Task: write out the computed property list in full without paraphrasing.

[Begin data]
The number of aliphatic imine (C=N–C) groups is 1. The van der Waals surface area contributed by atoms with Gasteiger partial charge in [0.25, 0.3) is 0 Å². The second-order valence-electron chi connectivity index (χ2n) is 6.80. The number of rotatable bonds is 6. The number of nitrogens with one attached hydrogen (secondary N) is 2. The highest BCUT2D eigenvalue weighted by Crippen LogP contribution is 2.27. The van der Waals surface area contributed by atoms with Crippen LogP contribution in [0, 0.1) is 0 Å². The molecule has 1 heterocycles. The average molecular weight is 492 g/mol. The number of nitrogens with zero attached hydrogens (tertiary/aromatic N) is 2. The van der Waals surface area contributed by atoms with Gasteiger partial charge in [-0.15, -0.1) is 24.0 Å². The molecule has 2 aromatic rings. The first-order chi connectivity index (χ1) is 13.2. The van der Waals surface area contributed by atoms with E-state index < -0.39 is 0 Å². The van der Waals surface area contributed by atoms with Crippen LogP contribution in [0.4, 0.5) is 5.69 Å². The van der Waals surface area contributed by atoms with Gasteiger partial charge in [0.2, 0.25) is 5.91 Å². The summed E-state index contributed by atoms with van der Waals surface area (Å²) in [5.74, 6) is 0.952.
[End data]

The number of aliphatic imine (C=N–C) groups is 1. The van der Waals surface area contributed by atoms with Gasteiger partial charge in [0.25, 0.3) is 0 Å². The second-order valence-electron chi connectivity index (χ2n) is 6.80. The number of rotatable bonds is 6. The number of nitrogens with one attached hydrogen (secondary N) is 2. The highest BCUT2D eigenvalue weighted by Crippen LogP contribution is 2.27. The van der Waals surface area contributed by atoms with Crippen LogP contribution in [0, 0.1) is 0 Å². The molecule has 1 heterocycles. The average molecular weight is 492 g/mol. The number of nitrogens with zero attached hydrogens (tertiary/aromatic N) is 2. The van der Waals surface area contributed by atoms with Gasteiger partial charge in [-0.15, -0.1) is 24.0 Å². The molecule has 2 aromatic rings. The first-order chi connectivity index (χ1) is 13.2. The van der Waals surface area contributed by atoms with E-state index < -0.39 is 0 Å². The van der Waals surface area contributed by atoms with Crippen LogP contribution in [0.4, 0.5) is 5.69 Å². The van der Waals surface area contributed by atoms with Gasteiger partial charge in [0.2, 0.25) is 5.91 Å². The summed E-state index contributed by atoms with van der Waals surface area (Å²) in [5.74, 6) is 0.952.